Of all the questions that patients ask me, work ergonomics and posture are near the top of the list. It is a fair set of questions because so many working people now spend a large share of their time behind a computer.
Since the pandemic, many have been designated to work from home, which creates additional challenges, some working from their living room couch, spare bedroom, dining room table — some even working from their bed. There are several key concepts that can improve your ergonomics position and practice. Most of them are free and can be used immediately, so why not start now?
Raise your hips. Having one’s hips too low — below the knee — is one common error, and it’s most made by those working from the couch. Couches tend to be lower to the ground than office chairs, and low hips put the hip joint in a semi-flexed position, shortening a group of muscles called “hip flexors,” which creates strain on the lower back. You want to keep your hip as close to 90 degrees as possible if you are going to sit for any long period of time. Whether you raise your chair or put pillows under your hips, any effort to improve will make a difference. Some may have a high desk that is not adjustable, so you may require a footrest.
Rest your elbows. Resting your forearms is a second-best option, but really the elbows should be near 90 degrees. Unlike the hips, the elbows need more flexion to protect the shoulder from overreaching. Chronic long periods of shoulder protraction to reach for a keyboard or mouse can result in shoulder pain and even injury.
Long periods of low-level tension in muscles, especially of the shoulder, can cause tendon inflammation and degeneration over time that can result in tendon tears. Secondly, the arms need to be rested on a stable surface to prevent other overuse injuries in the arm, shoulder and neck. The simple act of resting your elbows can save you from a host of injuries ranging from the head, neck, back, shoulder, arm and wrist.
Sit up, lean back, but never lean forward. Some folks attack posture with too much zeal by raising their back rest so vertically that they end up effectively leaning forward.
Leaning forward, or even attempting to become too erect, can activate the spinal muscles excessively. If you want to activate your back muscles, that is OK, but you must also then activate your core muscles without missing a moment in time.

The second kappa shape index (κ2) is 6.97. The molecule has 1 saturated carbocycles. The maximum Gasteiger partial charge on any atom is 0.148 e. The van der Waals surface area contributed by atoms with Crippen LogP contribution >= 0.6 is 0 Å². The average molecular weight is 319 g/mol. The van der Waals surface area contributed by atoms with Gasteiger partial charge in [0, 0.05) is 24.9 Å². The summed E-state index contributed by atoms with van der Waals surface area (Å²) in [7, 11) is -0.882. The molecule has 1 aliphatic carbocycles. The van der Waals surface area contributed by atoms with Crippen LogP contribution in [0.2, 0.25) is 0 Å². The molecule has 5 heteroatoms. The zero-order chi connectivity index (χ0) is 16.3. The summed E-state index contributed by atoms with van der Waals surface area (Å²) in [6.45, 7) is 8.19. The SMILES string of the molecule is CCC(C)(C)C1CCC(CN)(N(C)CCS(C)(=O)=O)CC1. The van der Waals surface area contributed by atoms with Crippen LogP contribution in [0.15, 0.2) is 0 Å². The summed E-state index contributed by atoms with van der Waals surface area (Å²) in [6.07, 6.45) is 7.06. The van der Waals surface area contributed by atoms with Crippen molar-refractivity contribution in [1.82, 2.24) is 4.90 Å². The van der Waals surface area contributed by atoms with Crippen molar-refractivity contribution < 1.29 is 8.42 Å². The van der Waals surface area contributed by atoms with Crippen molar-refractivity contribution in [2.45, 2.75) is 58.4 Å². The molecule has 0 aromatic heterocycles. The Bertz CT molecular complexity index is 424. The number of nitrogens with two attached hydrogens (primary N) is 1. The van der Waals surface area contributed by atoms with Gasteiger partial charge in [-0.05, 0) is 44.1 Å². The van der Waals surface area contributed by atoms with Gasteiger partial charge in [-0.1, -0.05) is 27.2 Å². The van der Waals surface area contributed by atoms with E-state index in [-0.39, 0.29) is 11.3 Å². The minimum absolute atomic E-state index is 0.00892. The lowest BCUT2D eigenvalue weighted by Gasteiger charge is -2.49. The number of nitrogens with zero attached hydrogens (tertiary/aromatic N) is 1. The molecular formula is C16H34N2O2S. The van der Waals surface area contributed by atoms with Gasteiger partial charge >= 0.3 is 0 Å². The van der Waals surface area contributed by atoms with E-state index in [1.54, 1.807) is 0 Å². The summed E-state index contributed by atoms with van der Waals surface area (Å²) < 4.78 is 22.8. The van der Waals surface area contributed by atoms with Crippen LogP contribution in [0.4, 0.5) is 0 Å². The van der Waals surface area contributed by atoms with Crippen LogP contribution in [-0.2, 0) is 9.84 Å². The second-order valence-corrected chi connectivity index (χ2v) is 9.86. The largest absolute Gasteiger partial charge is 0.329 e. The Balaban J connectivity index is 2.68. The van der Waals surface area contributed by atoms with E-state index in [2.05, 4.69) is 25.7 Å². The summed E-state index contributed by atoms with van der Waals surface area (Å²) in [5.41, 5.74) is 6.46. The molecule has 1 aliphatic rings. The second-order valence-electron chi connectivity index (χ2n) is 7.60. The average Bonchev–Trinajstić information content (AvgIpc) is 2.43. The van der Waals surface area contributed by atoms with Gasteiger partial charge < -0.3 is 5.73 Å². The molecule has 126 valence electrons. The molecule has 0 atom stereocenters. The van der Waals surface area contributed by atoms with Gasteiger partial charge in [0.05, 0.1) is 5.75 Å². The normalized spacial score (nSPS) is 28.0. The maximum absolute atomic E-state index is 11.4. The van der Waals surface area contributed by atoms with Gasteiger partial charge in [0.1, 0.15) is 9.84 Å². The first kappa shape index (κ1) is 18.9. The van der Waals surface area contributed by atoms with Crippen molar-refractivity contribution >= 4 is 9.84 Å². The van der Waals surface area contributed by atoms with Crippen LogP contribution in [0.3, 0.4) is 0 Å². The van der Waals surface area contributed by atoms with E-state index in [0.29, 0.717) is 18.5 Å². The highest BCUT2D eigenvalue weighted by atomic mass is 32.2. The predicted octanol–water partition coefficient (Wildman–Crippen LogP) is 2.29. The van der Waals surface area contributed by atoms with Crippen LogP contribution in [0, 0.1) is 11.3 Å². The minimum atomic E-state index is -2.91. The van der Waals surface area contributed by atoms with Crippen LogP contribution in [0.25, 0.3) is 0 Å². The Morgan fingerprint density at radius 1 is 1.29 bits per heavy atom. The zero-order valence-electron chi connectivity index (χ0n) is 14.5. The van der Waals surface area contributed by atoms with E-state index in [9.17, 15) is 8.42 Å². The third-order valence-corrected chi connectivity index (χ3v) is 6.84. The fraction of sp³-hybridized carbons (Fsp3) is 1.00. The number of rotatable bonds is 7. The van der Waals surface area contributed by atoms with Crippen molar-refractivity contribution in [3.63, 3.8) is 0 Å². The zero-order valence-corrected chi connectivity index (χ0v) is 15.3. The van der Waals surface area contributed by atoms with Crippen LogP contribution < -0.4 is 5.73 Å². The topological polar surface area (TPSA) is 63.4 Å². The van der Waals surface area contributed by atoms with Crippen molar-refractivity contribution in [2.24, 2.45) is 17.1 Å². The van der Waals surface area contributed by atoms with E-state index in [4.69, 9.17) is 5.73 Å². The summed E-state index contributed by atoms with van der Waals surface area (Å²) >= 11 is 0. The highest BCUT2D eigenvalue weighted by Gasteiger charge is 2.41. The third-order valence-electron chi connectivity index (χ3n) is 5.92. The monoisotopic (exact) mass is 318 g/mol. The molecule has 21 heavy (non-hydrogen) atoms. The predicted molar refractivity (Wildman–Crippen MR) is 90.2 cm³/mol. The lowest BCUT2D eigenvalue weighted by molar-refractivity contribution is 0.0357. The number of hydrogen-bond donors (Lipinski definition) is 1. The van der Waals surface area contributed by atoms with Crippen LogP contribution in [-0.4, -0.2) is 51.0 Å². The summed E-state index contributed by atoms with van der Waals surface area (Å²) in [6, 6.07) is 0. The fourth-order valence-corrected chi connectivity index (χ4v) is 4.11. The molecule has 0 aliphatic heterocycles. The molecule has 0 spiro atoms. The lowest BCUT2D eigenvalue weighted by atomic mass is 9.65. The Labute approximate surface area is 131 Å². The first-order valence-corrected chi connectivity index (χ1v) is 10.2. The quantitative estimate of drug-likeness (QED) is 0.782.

For how do core activation, reference my previous articles on core coordination first. Every spine is unique and will have a natural resting place, and so what you should do is be away from any extremes while keeping the basic framework of ergonomics in place.
What is the basic framework of ergonomics you might ask? Basically, your feet should be rested on a flat surface; there should be evidence of 90- or 180-degree angles without much variance throughout the joints of the body. If there is variance, then it should never be under condition of muscular strain and definitely not for long periods (more than one hour). The monitor should be directly across from you, not causing your eyes to look up or down, and about 2 feet in front of you. Your arms and shoulders should be rested and not reaching. Your head should be directly above (or on top) of your shoulders, and your chair (or seat) should have a head rest, and you should be able to reach it without extending the neck backward. Your lower back should have some support, but depending on your unique spinal curves, you may need more or less than is capable by the chair. Your muscles must be relaxed, except the abdominal core muscles, which would ideally have some level of light tension to support the lower back.
Perhaps the most important part of ergonomics is actually taking a break to get up and move. Our bodies are designed to move all day, and we have not yet evolved to sit behind a computer. We may need several thousands of years to achieve it, but for now, remember to take frequent movement breaks.